Flick through the pages of DreamKeepers the next time you’re in a comic shop and the chances are you’re going to get the wrong end of the stick. It looks like it’s made up of stills from a hand-drawn animated film, created somewhere in the mid-Pacific, equidistant between Hollywood and Tokyo. This is no Disney production though. As Lillie makes clear in both his introduction and the first few pages, the characters may look like cute talking animals but the world they live in is a harsh and violent reality.
DreamKeepers is set in a fantasy world, where anthropomorphic half-animal/half-human creatures, which vaguely resemble animals we have on Earth, live in a bizarre world that has elements drawn from both fantasy and science fiction settings. While we’re tempted with a hint of a rich back-story, this is clearly going to be a voyage of discovery across multiple volumes. Instead, it’s the characters who take the main stage in this book and, despite their animal-like appearances and obvious relation to some over-arching plot, they’re actually wrapped up in some very normal human situations and emotions.
The back story sounds like a humdrum fantasy affair: each of the characters is actually the dream guardian of a real person, but things have been going so quietly in this dream world that generations have passed and the guardians have become complacent. Enter an ancient evil, about to resurface and threaten the foundations of their world and ours.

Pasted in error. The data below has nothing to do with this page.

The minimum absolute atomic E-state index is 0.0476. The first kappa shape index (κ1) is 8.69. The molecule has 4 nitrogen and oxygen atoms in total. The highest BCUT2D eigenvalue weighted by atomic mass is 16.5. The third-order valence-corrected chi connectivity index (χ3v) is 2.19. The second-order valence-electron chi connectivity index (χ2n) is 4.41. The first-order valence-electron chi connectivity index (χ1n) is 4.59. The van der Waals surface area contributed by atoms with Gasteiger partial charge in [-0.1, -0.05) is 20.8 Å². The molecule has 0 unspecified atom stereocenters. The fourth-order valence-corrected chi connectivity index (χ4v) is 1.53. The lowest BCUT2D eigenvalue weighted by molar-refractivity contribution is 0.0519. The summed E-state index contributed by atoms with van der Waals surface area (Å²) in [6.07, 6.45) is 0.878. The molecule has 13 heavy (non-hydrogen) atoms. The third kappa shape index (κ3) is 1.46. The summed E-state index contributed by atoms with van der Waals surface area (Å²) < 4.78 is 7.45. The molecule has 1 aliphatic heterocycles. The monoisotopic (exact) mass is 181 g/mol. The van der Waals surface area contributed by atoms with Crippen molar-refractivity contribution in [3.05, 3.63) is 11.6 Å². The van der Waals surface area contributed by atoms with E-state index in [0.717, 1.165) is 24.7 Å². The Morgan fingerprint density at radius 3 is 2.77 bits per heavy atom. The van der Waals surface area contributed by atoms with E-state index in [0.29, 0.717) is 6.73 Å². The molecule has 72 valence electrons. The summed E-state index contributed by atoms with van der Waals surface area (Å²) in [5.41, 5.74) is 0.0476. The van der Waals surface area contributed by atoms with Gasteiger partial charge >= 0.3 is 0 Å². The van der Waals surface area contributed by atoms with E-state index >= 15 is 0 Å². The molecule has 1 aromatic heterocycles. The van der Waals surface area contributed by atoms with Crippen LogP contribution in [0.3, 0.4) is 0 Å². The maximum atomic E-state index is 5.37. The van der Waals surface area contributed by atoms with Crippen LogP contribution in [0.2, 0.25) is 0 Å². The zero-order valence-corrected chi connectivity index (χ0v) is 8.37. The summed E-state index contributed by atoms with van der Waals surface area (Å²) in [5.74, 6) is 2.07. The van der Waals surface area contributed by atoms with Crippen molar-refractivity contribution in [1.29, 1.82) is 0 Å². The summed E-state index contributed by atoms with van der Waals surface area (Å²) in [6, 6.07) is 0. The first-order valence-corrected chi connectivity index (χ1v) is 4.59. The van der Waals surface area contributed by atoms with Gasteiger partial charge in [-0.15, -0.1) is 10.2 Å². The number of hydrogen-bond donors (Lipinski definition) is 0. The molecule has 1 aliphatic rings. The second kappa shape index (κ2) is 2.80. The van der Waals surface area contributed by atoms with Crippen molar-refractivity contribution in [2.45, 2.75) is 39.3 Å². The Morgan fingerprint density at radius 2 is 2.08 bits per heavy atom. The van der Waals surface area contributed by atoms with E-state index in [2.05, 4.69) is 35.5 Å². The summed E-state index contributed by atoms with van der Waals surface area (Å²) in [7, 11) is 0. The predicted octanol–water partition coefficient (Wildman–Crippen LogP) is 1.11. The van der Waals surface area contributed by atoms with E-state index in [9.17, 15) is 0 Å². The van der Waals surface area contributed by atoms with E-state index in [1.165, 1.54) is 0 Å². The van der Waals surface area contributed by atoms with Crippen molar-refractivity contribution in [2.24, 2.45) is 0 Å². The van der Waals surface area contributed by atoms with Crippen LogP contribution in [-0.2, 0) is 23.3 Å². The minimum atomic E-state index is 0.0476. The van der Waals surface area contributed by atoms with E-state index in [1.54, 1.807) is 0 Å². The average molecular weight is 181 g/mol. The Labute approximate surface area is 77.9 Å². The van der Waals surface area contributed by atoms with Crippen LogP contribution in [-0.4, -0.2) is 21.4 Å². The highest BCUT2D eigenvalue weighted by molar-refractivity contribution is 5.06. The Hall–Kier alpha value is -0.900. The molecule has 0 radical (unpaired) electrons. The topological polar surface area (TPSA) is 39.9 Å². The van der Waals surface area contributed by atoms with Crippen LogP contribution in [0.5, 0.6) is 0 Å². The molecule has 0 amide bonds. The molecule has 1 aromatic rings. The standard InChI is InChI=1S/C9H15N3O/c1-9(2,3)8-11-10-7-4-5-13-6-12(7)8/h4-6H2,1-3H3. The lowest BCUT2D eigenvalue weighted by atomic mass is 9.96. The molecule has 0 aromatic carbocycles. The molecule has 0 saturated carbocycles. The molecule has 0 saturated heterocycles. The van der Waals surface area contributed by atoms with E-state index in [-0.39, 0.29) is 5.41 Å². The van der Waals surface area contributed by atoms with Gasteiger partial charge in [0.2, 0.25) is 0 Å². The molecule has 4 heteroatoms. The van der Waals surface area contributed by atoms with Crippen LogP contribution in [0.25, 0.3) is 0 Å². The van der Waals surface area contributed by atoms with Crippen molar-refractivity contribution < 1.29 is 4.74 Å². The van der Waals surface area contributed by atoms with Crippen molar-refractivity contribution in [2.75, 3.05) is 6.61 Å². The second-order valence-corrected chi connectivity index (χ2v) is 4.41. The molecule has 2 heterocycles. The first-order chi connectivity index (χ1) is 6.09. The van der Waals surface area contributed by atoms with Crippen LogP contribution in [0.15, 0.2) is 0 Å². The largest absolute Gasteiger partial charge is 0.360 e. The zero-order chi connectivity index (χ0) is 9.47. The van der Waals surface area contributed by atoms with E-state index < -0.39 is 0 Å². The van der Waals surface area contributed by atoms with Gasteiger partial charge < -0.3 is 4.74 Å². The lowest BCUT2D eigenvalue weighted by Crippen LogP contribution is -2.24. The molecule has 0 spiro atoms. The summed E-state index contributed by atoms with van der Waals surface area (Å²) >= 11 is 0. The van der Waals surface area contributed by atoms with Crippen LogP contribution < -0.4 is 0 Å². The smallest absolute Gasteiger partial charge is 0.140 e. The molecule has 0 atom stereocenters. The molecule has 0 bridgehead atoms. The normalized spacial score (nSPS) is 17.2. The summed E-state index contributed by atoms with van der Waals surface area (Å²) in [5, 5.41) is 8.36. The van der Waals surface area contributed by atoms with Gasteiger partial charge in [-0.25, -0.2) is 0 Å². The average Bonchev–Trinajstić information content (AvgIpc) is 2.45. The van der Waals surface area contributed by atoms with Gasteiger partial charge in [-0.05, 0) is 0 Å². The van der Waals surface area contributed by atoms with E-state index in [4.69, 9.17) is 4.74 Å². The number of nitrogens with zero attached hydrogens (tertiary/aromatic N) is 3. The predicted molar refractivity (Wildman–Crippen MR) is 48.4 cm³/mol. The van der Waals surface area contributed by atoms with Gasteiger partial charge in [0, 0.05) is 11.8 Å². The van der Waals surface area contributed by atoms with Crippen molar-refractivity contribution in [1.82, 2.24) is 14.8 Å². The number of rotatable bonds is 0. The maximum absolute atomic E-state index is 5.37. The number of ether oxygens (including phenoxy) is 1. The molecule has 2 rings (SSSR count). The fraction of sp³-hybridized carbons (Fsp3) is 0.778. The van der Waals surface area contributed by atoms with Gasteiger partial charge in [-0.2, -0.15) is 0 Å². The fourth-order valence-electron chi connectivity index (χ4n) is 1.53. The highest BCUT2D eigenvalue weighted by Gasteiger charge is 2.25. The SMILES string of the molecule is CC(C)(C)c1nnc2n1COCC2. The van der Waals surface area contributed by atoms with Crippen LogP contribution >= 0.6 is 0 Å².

If it sounds derivative, well, it is. But it’s derivative from a lot of different genres and ends up being far more than a sum of its parts. Certainly, if you balk at fantasy or talking animals, then you may not get past the first few pages. But we’d urge you to stick with it, as this simply isn’t run of the mill.
Although the characters are solid and the plot will keep you guessing, it’s Lillie’s art that’s the real star of the show. He’s a stickler for detail, making it well worth poring over his beautiful characters and background images as you read through the book. He reminds us of this occasionally, by having the characters talk about something that happened visually, possibly even in the periphery of a previous panel. It’s a welcome reminder – the artwork is a feast of detail you really don’t want to skim over.
The overall result has the feeling of a Disney animation from the time before they started computer generating everything, but with a plot written for a more discerning audience. If this were 101 Dalmations, for example, you’d be left with the unsettling feeling that Cruella DeVil actually might whip out a butcher’s knife and make herself fur coat at any moment. It’s charming, disarming, shocking and very compelling – and we’re looking forward to seeing volume two.
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